Presentation on theme: "“Genuine poetry can communicate before it is understood” “Genuine poetry can communicate before it is understood” T.S.Eliot 1888-1965 T.S.Eliot 1888-1965."— Presentation transcript:
“Genuine poetry can communicate before it is understood” “Genuine poetry can communicate before it is understood” T.S.Eliot 1888-1965 T.S.Eliot 1888-1965
Unseen Poetry How to tackle the last part of the Literature Examination
What does “Unseen” mean? It will be a poem you have probably never seen before You are being tested on your ability to “read and respond” thoughtfully You are thinking about what the writer is trying to say Every word of the poem will count
The Question Write about the poem and its effect on you. You may wish to include some or all of these points: The poem’s content – what it is about The ideas the poet may have wanted us to think about The mood or atmosphere of a poem How it is written – words or phrases you find interesting, the way the poem is structured or organised Your response to the poem
Content What it’s about What happens in each section Is there an order or sequence? Who’s speaking? Story or idea?
Ideas What did the poet want us to think about? Is it a story or an idea or an expression of an emotion? Is there a message?
Mood and atmosphere What is the tone of the poem? How does it make you feel as you read it? Think about the 5 senses Think about the setting
How it is written Don’t just list or spot techniques Pick out words or phrases that you find effective and try to say why Think about the sound and rhythm of the poem. Does it have a beat? Or is it disjointed? Look at repetition of sounds or words
Imagery: a quick reminder An image in poetry (or in writing generally) is a picture in the reader’s mind created by the words used. Literal images can be effective ; “roses in snow”. The reader sees this in an uncomplicated way. Similes and metaphors are figurative images – they are built on comparison : SIMILE – “The sky was like a city” METAPHOR – “The sun died” - this is also an example of personification
How it is written 2 Think about the structure or form Is it regular, uneven, awkward or easy to read. Does that tie in with the content? Look at the first line of each stanza to see how the meaning develops Look at the title and last line to give you a clue as to what the writer intended
Your Response It’s perfectly acceptable to say you find a poem confusing or misleading if you can explain why Try to be positive about some aspect of the poem or explain how you relate to an idea or event in it Uses phrases to show your sadness, surprise, enjoyment, anger, frustration, empathy…… The examiner basically wants to know you have read and thought about this poem
Things you should NEVER write! At first I didn’t understand the poem but after reading it a couple of times I think… The poem has no rhythm I think the poem needed to rhyme more because I like poems that rhyme… I think the poet has done a very good job of writing this poem and they obviously thought carefully about it…
Plan- you should use the bullet points attached to help you structure your essay You don’t need to plan in detail it is given to you. The poem’s content – what it is about The ideas the poet may have wanted us to think about The mood or atmosphere of a poem How it is written – words or phrases you find interesting, the way the poem is structured or organised Your response to the poem, including how they are similar and different Comparison is key to success in this part of the exam.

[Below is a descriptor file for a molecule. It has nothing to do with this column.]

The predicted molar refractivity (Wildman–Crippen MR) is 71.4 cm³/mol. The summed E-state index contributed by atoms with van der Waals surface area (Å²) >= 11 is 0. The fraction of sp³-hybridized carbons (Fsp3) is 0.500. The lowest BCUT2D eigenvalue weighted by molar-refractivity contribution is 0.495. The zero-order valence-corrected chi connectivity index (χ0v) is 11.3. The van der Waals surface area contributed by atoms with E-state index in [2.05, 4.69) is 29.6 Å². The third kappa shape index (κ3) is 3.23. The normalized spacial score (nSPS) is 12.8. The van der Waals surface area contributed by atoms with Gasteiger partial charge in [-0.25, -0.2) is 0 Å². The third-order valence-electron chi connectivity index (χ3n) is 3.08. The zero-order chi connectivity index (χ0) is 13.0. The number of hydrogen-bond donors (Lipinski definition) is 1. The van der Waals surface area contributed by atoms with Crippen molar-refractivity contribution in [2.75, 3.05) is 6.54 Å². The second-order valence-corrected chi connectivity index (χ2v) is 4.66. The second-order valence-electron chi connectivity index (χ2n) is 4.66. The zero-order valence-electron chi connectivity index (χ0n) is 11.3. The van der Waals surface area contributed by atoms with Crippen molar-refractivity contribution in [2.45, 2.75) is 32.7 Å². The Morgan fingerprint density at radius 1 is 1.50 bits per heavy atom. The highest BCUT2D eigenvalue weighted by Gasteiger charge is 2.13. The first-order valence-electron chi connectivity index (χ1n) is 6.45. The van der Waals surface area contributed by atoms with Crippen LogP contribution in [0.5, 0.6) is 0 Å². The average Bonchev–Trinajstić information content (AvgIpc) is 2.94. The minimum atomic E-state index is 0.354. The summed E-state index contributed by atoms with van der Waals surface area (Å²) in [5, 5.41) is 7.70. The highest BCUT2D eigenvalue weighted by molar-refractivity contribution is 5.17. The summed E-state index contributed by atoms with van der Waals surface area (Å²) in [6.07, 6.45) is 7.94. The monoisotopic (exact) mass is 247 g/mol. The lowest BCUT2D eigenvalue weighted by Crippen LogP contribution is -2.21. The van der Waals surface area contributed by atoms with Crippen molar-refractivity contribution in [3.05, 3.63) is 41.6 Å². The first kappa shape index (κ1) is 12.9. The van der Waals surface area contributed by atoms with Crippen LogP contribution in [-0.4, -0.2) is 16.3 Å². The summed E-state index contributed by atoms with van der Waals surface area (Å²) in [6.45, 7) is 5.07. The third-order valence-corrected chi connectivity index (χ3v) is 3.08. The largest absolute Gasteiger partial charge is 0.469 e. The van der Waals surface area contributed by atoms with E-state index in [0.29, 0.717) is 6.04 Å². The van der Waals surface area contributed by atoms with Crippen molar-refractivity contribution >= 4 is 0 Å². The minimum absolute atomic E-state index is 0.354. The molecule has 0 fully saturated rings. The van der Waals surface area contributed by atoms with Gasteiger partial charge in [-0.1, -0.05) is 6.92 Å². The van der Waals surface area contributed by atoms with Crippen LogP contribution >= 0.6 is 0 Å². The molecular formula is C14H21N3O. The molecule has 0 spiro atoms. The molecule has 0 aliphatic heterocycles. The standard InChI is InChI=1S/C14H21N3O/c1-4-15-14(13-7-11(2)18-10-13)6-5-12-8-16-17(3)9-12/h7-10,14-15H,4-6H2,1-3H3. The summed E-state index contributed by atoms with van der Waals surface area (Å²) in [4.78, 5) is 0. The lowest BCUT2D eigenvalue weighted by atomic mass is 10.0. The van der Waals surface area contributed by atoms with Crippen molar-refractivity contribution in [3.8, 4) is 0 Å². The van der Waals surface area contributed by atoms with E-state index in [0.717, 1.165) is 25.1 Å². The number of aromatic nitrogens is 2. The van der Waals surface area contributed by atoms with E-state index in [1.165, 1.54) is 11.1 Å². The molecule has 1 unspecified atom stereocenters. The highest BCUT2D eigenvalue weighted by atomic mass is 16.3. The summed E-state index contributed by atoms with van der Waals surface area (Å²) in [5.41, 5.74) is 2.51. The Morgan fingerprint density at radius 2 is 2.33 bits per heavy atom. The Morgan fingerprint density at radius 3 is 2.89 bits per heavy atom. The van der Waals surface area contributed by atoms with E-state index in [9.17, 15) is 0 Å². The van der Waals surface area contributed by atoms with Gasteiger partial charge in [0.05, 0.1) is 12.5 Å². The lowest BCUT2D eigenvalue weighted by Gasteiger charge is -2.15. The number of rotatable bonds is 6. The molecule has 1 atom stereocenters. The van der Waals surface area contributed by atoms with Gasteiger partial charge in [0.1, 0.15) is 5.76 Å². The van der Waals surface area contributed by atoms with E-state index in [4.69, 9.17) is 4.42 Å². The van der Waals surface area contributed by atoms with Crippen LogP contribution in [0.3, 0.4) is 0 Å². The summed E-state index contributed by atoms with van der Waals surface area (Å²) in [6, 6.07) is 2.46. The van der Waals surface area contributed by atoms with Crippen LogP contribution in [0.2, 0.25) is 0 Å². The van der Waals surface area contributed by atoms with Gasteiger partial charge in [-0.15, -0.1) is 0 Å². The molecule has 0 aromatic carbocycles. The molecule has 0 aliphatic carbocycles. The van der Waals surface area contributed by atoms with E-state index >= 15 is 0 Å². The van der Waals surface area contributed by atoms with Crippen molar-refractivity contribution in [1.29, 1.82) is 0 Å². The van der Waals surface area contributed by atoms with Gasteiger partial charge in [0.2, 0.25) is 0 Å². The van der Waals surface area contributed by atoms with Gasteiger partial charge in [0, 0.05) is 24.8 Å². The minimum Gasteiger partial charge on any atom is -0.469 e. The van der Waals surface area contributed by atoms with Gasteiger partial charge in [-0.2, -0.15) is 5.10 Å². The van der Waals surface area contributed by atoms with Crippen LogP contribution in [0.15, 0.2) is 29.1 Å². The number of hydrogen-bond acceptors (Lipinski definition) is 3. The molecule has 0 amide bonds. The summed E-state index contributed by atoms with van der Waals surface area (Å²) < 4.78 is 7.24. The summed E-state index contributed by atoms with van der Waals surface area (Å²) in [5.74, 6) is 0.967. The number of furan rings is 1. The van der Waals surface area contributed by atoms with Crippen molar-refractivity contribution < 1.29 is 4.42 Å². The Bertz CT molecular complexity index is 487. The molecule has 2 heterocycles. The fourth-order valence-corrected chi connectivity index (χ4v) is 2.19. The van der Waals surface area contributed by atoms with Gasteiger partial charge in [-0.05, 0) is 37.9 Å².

Writing Options Introduction Write about poem one Write about poem 2 Write about poem to comparing to poem one as you go along Write your comparisons Personal Response
Band 1 Band 1- Very short, or with lots copied out unselectively, with important parts missing or wrong. At the top of the band, general responses, with no real detail. Very simple comparisons.
Band 2 More focus on the question, with basic selection, some discussion and awareness. Straightforward similarities and differences noted
Band 3 Selecting and highlighting of detail in a focused and systematic way, becoming increasingly thorough and thoughtful, including the discussion of similarities and differences.
Band 4 Analysis. Appreciation. Sensitivity. Overview. Evaluation. Exploration of texts, including similarities and differences.
Check your response Have you explained? Have you used details? Is your writing on the poem sustained? Are you beginning to explore? Do you evaluate the writer’s techniques?
Remember: Read the poems once through first You have a whole hour so read carefully Spend 20 minutes reading and annotating (10 mins per poem) Spend half an hour answer bullet points 1- 4 (15 minutes per poem) Spend the final 10 minutes writing your personal response and comparing) Your introduction and essay plan are given to you THERE ARE NO RIGHT AND WRONG ANSWERS!.
Writing your answer Use the bullet points provided to structure your answer Use P-E-E throughout Make at least two points for each bullet point – that’s 10 marks! Don’t panic if you don’t get it all – it is not a trick!
Practice makes perfect Practise annotating poems. Practise annotating poems. Remember to annotate in different ways: questions, points, meanings, links, language techniques, poet’s ideas Remember to annotate in different ways: questions, points, meanings, links, language techniques, poet’s ideas Thinking about the poems and questioning the ideas in them will help you be more confident in the exam. Thinking about the poems and questioning the ideas in them will help you be more confident in the exam.